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DuPont CEO: We need more U.S. scientists

October 4, 2011, 11:25 PM UTC

By Beth Kowitt, writer-reporter

DuPont CEO Ellen Kullman at Fortune's Most Powerful Women Summit

FORTUNE — Ellen Kullman had her game plan ready. She was set to take over as the first female CEO of DuPont in January 2009 with about two decades of experience at the chemical giant behind her.

“Then Lehman crashed, and you throw the plan out the window,” Kullman said at Fortune’s Most Powerful Women Summit on Tuesday.

Kullman developed a new playbook that would get the company through economic turbulence but also put an even greater focus on emerging from the financial crisis stronger than ever. For guidance, Kullman read up on DuPont’s 209-year history to see how the company had survived previous struggles.

One area Kullman refused to alter: “We did not cut research and development,” she says. “That’s our lifeblood.”

Kullman noted that the agricultural sector didn’t go through a financial crisis, which helped create a cushion for DuPont (DD). She’s since further positioned the company as a food and nutrition business with the recent $6.4 billion acquisition of Danish enzyme maker Danisco.

Her management helped turn DuPont from what interviewer and Fortune Assistant Managing Editor Leigh Gallagher described as a lumbering giant that had drifted from its roots into a stock market turnaround story.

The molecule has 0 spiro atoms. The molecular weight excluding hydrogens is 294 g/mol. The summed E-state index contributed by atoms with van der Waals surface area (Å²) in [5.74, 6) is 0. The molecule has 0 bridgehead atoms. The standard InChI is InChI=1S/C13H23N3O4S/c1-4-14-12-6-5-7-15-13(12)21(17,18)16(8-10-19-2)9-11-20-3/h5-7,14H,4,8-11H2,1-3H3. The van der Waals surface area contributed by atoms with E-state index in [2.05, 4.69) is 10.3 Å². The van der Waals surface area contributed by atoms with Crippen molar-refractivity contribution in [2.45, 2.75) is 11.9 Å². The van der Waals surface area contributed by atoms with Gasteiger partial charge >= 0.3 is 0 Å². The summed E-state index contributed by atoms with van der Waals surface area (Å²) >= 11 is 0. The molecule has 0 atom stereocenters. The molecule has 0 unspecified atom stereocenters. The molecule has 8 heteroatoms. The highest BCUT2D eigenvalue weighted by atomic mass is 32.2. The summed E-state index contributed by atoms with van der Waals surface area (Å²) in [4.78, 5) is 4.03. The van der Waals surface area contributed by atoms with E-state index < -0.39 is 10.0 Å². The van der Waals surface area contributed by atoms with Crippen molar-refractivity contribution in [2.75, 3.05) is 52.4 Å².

Kullman says 2010 was a tremendous year because volumes returned after the abysmal 2009, but today’s economic uncertainties have slowed growth. Rather than implement a general strategy, she said that this is the type of environment where executives must look at every sector and country to set the right path.

One of the major issues in the U.S. is that more scientists, engineers, and information technologists are needed. “There are jobs open in our country today that we can’t find skilled workers for,” said Kullman, who started out as an engineer.

To get the next generation interested in the sciences, she says perceptions have to change. People become doctors because they want to help people, not because they like biology, she says. It’s the same with science, which isn’t about being hard, she adds. “It’s about solving problems.”

Check out our additional coverage from Fortune’s Most Powerful Women summit.